The Louisiana Conference on Language, Literature, and Culture is especially welcoming to creative submissions this year.  To encourage a creative spirit of play, we will be hosting a masquerade ball (that’s right, folks: masks, wine and dancing).  There will also be a kayak/canoe tour on nearby Lake Martin, a ghost story reading mid-lake, followed by a bonfire-side gumbo feast and musical entertainment.  So come to present your critical papers or fairy tales, or your own interesting combinations of the two.  We welcome all motives.

Summer Fundraising has gone swimmingly.  Over the course of 6 Jambalaya Thursdays held right here in Griffin Hall, we raised a total of $470.00 toward conference expenses.  Thanks to a small group of committed volunteers, we are ahead of the game before the academic year has even begun. 

Volunteers are needed for Fundraising Events in Fall and Spring semesters, and with a solid crew of help, we will have more fun earning more money to fund some of our goals.  For instance, we look forward to the possibility of offering more, and more substantial graduate student travel assistance, offering honoraria that will attract prestigious speakers, and including a Creative Submissions award that is equal to the Critical award already in existence.

Also, we are approaching this conference with plans to propose a publication of the proceedings, so that professionals and graduate level students will have an opportunity to publish revisions of their conference presentations as academic articles.

Stay tuned, there is much more to come!

Maia Butler
Dan Williams


a word

Many thanks from Dan WIlliams and Maia Butler!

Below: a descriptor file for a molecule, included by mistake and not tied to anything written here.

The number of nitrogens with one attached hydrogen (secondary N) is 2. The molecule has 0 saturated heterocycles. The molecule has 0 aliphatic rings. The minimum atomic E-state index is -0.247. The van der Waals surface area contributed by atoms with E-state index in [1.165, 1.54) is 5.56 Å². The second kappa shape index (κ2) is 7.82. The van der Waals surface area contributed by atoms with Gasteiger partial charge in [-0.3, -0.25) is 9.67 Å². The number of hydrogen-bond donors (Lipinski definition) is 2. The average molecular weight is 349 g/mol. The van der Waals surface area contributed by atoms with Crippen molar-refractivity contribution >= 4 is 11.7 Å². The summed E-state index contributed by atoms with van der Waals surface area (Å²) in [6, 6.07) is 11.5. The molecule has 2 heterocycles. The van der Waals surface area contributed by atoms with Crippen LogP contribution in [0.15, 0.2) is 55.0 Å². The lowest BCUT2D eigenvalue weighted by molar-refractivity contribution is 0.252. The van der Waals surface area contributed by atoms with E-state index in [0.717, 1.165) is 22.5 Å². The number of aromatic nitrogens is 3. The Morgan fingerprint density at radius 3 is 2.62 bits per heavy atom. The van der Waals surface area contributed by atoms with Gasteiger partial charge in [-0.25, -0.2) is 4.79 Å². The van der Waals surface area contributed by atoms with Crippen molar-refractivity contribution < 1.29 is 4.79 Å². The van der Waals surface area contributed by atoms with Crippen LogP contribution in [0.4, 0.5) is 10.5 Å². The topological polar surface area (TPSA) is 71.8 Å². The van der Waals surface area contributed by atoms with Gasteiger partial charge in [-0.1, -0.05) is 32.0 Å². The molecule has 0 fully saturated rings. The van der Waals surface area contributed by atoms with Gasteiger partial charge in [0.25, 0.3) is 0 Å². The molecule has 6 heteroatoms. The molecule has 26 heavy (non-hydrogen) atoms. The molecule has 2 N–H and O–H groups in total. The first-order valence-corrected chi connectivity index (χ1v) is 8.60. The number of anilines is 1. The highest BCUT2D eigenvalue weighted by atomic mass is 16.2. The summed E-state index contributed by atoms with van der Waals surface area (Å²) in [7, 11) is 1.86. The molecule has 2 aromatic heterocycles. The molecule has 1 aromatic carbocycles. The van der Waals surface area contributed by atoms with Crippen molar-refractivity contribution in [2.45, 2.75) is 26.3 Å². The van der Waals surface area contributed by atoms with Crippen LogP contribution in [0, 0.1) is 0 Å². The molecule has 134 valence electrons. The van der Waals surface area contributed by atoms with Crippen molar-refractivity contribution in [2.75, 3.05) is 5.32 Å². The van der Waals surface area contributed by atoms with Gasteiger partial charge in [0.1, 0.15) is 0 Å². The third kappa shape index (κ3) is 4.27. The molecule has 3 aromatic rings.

Welcome.  Help us make this conference wildly successful, an event friendly to all forms of writing and research.  I believe we are living by fairy tales every day, building and understanding our thought-lives by them, rearranging our pasts with their aid, and consulting fairy tales as we consider the future.  So here’s what I see: March 21st, 22nd and 23rd of 2013, everybody's here.


Mad faith

It’s a shame all the conference’s future attendees can’t be in on the ground floor.  I do sort of mean this.  All one hundred and twenty of you seated at every planning meeting and taking part in every one of our fund raising events.  The meetings might be too busy to accomplish much for a while, but we’d learn, and in the meantime the hum of mass-conversation is nice.  And imagine the fundraisers.  We're going to have speed dating, a fine art auction, a bake sale, and a car-bash.  Picture one hundred and twenty swinging sledge hammers.  Imagine one hundred and twenty academics on first dates.  Disaster?  Sure.  And beautiful.  And unifying.  If the whole dynasty could be here for the forging of the dynasty then by the time the conference proper came around we’d roll through it like one big mind.  It’s a risk to work on a project that can only truly succeed if something quite unusual happens, the mad scientist’s risk of constructing a body with the assumption (mad) that at the right time, a soul will simply show up.  That’s faith.  Mad faith.  And we have it.  You will too when you join the volunteer team or arrive at the main event.  But this is contradictory.  The main event is happening now.  Come and see for yourselves.